Memorial Day in America

30 May 2021

Memorial Day is a national holiday observed in the United States on the last Monday in May. This year, Memorial Day is observed on May 31.

It is the day when Americans honor the women and men who have died fighting in America's wars. For most Americans, however, it is the unofficial start of summer.

Carol Everhart is president of the Rehoboth Beach-Dewey Beach Chamber of Commerce. The organization often refers to the towns in Delaware as "The Nation's Summer Capital" since people from Washington, D.C. will likely spend the summer along their beaches.

Everhart said, "We expect very, very high visits this summer." She pointed out that some could not wait to start their summer vacation after the year-long pandemic. People, she said, have visited the Delaware coasts as early as January, shortly after the start of the COVID-19 vaccination program.

In 2019, the Delaware beaches had nearly 8 million summer visitors. With vaccination and without cloth face coverings or social distancing, Everhart said she expects to have as many as 9 million visitors this year.

FILE - People try to keep a social distance due to the coronavirus disease (COVID-19) pandemic as they gather on the boardwalk in Rehoboth Beach, Delaware, U.S. January 2, 2021. (REUTERS/Jonathan Ernst)
FILE - People try to keep a social distance due to the coronavirus disease (COVID-19) pandemic as they gather on the boardwalk in Rehoboth Beach, Delaware, U.S. January 2, 2021. (REUTERS/Jonathan Ernst)

Memorial Day tradition

Back in the nation's capital of Washington, D.C., Memorial Day tradition continues with the observance at Arlington National Cemetery, across the Potomac River. It is the most famous burial place in America. Before the pandemic, more than 4 million people visited the cemetery every year.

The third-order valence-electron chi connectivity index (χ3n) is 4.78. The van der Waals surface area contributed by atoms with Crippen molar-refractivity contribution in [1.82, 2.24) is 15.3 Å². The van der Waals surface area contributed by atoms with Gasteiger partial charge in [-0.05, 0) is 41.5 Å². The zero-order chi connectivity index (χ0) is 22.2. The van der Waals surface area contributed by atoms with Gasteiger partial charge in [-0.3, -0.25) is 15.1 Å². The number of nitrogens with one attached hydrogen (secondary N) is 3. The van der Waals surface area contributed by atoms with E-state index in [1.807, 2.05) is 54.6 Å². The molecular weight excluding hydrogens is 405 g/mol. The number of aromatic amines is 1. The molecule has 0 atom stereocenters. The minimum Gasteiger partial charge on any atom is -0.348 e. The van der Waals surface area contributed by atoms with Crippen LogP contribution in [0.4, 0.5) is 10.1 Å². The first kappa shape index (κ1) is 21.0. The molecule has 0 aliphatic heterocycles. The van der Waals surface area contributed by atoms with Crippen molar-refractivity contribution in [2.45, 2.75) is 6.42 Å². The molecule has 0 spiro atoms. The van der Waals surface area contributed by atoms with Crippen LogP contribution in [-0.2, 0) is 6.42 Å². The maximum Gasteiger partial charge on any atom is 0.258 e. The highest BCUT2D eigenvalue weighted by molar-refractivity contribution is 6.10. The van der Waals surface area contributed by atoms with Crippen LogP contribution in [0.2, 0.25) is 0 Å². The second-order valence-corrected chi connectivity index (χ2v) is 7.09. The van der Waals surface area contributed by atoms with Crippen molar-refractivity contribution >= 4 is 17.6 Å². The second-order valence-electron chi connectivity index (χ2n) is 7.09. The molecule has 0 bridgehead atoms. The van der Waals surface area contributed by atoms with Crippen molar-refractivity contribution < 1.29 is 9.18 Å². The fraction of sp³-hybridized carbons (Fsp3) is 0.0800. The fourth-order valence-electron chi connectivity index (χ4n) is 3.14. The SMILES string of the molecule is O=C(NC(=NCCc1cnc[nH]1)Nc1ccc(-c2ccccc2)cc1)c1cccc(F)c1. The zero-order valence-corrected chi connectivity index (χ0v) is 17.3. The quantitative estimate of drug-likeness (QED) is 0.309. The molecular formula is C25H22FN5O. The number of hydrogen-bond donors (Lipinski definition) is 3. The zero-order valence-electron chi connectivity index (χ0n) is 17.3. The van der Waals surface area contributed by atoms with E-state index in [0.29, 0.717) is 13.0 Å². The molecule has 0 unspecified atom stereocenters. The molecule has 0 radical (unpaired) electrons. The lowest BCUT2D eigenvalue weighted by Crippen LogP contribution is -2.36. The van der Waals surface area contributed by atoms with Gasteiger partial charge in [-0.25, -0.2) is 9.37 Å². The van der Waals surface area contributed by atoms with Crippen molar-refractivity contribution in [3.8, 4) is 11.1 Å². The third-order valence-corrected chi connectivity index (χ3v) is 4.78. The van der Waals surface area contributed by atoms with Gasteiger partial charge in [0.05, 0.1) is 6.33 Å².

The tradition began on May 30th, 1868, when flowers were placed on the graves of Union and Confederate soldiers in the cemetery. It was called Decoration Day back then.

Since 1948, on the Thursday before Memorial Day, soldiers from the 3rd US Infantry, The Old Guard, have placed small American flags in front of every headstone in the cemetery.

Lines of simple white headstones mark the soldiers' graves. But the 80-hectare cemetery also serves as a burial place for people of national and historical importance.

Two presidents are buried there, William Howard Taft in 1930 and John F. Kennedy in 1963. Other famous people buried at the cemetery include world champion boxer Joe Louis, North Pole explorer Robert E. Peary and the seven astronauts who died in the Space Shuttle Challenger explosion.

Nearly 4,000 former slaves are also buried at Arlington. One of them is James Parks. He dug the first graves in the cemetery.

Other well-known memorials

The best-known memorial in the nation's capital, however, is the Vietnam Veterans Memorial which opened in 1982.

In 1980, a group of former soldiers announced a competition to design a memorial. The winner was Maya Lin, a 21-year-old student at Yale University in New Haven, Connecticut.